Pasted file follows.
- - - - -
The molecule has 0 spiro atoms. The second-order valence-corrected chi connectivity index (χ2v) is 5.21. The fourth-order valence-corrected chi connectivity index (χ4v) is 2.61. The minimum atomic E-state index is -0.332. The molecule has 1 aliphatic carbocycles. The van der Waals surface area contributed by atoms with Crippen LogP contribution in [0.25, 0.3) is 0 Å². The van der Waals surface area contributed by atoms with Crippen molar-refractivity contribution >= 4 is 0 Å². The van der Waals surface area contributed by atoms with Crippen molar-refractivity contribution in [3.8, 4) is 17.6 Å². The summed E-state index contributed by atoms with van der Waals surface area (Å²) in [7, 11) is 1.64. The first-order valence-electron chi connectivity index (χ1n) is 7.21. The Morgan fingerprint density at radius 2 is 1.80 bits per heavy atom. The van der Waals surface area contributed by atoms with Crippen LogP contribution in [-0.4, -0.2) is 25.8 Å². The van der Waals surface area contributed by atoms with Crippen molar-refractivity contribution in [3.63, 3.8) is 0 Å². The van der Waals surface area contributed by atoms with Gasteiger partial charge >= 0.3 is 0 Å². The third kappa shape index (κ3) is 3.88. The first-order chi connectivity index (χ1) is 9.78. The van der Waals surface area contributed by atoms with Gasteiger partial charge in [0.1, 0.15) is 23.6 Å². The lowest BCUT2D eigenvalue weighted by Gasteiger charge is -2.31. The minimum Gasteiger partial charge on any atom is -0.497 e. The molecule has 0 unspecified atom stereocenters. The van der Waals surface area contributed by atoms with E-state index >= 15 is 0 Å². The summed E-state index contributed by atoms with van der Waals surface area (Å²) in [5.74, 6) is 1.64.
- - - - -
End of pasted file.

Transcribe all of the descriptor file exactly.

The molecule has 0 spiro atoms. The second-order valence-corrected chi connectivity index (χ2v) is 5.21. The fourth-order valence-corrected chi connectivity index (χ4v) is 2.61. The minimum atomic E-state index is -0.332. The molecule has 1 aliphatic carbocycles. The van der Waals surface area contributed by atoms with Crippen LogP contribution in [0.25, 0.3) is 0 Å². The van der Waals surface area contributed by atoms with Crippen molar-refractivity contribution >= 4 is 0 Å². The van der Waals surface area contributed by atoms with Crippen molar-refractivity contribution in [3.8, 4) is 17.6 Å². The summed E-state index contributed by atoms with van der Waals surface area (Å²) in [7, 11) is 1.64. The first-order valence-electron chi connectivity index (χ1n) is 7.21. The Morgan fingerprint density at radius 2 is 1.80 bits per heavy atom. The van der Waals surface area contributed by atoms with Crippen LogP contribution in [-0.4, -0.2) is 25.8 Å². The van der Waals surface area contributed by atoms with Crippen molar-refractivity contribution in [3.63, 3.8) is 0 Å². The van der Waals surface area contributed by atoms with Gasteiger partial charge >= 0.3 is 0 Å². The third kappa shape index (κ3) is 3.88. The first-order chi connectivity index (χ1) is 9.78. The van der Waals surface area contributed by atoms with Gasteiger partial charge in [0.1, 0.15) is 23.6 Å². The lowest BCUT2D eigenvalue weighted by Gasteiger charge is -2.31. The minimum Gasteiger partial charge on any atom is -0.497 e. The molecule has 0 unspecified atom stereocenters. The van der Waals surface area contributed by atoms with E-state index >= 15 is 0 Å². The summed E-state index contributed by atoms with van der Waals surface area (Å²) in [5.74, 6) is 1.64.